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Reloading Techniques For Reloading


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I think I got hosed.

 
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  #1  
Old 06-03-2011, 12:16 AM
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Join Date: Dec 2010
Posts: 30
I think I got hosed.

all,
So I have a .22-250 model 12 fv savage that we were trying to come up with a load for to go p-dog hunting. After trying 4 different kinds of brass, 6 different bullets, 2 different primers, and having all of them blow out and flatten primers I concluded that something was wrong with the gun. Took it to a custom rifle maker/gun smith, he checked it with go/no go gauge and said the head space was too long. However he did not have the savage barrel nut wrench, so he could not complete the job by fixing it. So I took the gun to another gunsmith who assured me that the headspace might be correct and that there could be other overlooked problems that were causing the blowing out and flatning of primers. Went to pick the gun up today and he said that he used a bore scope and found an excessive amount of copper in the rifleing so he cleaned it very thouroughly. I could see where excesive copper would create extra pressure. But what I don't understand is where it came from. When I clean the barrel, I do a very thorough job, and I use sweets which is known to be a very strong solvent. The cleaning method that I prescribe to consists as follows...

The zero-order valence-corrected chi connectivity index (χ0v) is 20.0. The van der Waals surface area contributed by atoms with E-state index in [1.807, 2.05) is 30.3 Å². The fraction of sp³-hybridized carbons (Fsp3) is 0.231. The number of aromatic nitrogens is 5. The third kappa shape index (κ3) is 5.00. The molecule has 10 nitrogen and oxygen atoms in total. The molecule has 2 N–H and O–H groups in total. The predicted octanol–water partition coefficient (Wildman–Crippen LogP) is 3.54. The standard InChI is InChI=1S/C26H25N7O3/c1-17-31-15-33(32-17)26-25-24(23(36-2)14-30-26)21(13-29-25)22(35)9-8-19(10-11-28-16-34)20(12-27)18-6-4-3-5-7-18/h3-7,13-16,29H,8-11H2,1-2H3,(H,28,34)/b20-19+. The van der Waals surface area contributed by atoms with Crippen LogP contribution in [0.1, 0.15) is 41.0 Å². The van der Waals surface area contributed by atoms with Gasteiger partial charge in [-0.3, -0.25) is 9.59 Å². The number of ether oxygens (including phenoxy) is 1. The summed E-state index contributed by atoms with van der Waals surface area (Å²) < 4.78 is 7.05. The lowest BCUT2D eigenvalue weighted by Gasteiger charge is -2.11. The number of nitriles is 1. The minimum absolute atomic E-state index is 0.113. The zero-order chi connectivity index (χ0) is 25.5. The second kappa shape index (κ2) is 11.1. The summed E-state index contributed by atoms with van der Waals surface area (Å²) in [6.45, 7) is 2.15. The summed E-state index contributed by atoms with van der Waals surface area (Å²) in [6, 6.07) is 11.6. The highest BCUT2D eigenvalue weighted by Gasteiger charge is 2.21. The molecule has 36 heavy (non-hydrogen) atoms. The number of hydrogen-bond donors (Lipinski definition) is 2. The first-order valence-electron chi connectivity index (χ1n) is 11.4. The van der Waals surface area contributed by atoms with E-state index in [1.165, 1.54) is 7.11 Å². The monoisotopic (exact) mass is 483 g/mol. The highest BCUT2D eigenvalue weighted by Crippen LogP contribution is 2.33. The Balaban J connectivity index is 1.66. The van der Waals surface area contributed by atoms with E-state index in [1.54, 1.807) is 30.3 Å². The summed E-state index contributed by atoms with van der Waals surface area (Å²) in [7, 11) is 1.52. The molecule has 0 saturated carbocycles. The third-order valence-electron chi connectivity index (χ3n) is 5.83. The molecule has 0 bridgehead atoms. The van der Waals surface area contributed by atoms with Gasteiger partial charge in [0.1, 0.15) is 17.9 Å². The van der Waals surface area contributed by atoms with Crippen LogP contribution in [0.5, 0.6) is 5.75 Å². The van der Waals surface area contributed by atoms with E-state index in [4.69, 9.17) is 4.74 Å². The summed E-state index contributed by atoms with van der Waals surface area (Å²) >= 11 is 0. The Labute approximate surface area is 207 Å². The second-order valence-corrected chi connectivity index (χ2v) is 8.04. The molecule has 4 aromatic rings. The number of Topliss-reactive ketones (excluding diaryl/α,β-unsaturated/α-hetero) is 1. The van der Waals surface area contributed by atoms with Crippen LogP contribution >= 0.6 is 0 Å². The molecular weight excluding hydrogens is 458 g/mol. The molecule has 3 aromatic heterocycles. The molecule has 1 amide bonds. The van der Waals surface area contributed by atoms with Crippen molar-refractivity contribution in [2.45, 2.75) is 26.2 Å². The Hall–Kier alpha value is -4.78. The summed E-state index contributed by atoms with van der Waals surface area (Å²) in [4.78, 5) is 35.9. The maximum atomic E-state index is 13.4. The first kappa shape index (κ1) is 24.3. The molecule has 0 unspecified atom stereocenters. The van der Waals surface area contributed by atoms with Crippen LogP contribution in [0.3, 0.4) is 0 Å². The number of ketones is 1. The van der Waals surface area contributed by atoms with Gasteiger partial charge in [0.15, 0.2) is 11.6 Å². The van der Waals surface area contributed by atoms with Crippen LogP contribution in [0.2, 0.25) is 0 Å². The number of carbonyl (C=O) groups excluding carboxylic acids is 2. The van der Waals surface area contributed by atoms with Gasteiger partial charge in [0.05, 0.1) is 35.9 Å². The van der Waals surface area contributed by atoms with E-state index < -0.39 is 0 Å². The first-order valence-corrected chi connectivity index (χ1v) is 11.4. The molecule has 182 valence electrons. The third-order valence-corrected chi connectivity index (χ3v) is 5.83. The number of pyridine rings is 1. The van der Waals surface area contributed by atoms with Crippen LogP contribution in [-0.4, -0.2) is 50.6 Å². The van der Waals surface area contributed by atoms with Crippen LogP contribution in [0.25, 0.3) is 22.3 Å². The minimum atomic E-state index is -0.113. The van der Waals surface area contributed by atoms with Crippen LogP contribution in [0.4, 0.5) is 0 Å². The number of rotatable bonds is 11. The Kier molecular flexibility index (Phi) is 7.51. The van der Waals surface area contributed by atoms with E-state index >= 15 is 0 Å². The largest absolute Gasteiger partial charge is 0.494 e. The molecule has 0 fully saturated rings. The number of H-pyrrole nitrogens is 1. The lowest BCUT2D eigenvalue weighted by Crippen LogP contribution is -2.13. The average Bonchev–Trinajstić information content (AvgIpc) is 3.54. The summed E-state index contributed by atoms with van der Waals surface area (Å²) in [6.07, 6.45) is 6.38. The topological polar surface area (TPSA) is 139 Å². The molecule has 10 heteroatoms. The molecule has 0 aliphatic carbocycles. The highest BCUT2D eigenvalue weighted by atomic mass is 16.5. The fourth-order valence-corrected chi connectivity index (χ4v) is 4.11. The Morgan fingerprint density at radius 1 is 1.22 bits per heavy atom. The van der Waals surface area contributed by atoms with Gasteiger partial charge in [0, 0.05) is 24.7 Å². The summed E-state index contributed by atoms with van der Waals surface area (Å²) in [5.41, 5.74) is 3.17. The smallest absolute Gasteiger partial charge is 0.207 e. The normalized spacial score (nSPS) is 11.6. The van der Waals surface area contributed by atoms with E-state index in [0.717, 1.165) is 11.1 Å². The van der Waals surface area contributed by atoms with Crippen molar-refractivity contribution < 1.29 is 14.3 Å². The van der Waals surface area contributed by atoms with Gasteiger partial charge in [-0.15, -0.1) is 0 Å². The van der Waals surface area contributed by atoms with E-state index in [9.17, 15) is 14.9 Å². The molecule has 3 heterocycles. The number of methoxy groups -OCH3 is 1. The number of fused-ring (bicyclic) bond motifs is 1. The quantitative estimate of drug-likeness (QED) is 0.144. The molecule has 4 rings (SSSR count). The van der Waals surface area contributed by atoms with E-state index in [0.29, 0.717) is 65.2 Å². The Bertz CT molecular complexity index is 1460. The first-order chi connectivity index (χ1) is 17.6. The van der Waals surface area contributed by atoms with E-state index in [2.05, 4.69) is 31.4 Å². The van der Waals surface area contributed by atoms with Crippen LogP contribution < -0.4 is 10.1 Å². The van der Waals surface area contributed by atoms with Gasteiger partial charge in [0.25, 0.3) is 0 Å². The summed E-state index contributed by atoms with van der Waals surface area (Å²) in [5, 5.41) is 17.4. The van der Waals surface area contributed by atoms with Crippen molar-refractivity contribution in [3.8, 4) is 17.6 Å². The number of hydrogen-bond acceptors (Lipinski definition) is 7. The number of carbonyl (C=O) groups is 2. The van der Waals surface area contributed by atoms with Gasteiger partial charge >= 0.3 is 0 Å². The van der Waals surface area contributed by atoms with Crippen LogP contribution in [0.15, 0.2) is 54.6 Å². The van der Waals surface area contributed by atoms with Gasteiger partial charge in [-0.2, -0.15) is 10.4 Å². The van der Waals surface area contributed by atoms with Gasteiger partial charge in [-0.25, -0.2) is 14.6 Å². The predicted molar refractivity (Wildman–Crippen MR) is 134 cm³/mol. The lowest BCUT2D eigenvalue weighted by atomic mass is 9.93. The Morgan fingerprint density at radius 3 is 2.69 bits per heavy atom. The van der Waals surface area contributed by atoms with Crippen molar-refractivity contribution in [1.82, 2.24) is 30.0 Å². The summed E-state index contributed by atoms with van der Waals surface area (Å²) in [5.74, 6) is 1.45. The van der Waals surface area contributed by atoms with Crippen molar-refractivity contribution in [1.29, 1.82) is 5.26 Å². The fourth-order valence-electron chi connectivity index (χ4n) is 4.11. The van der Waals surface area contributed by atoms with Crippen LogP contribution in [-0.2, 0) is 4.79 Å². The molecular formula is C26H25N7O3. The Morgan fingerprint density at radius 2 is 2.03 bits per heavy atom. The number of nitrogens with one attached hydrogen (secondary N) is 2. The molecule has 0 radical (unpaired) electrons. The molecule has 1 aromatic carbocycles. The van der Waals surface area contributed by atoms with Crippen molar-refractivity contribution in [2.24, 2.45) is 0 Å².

1. Hoppes no 9 powder solvent on wire brush, 30 strokes(to break up powder and carbon residue that lies on top of copper)
2. Dry patches until they appear as clean as they were when I put them in.
3. Hoppes no 9 powder solvent on wire brush, 30 strokes, this time I let it soak for 30 minutes.
4. Repeat step 2
5. Hold gun up stock down barrel pointing straight up. Use old pistol cleaning rod with big cotton swab on end to jam into back end of barrel through reciever. Next poor sweets down inside of barrel and let soak for 30 minutes.
6. Repeat step 2.
7. Repeat step 3.
8. Repeat step 2.
9. Repeat step 5.
10. Repeat step 2.
11. Keep doing this until copper is no longer visible.
I last cleaned the barrel probably 100 shots before he saw it, is it possible that the gun built up that much copper in 100 shots? I have never heard of this...
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  #2  
Old 06-03-2011, 06:30 AM
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Join Date: Dec 2010
Location: Central Ohio
Posts: 133
Re: I think I got hosed.

1. Excess headspace causes head separations and probably not blown primers.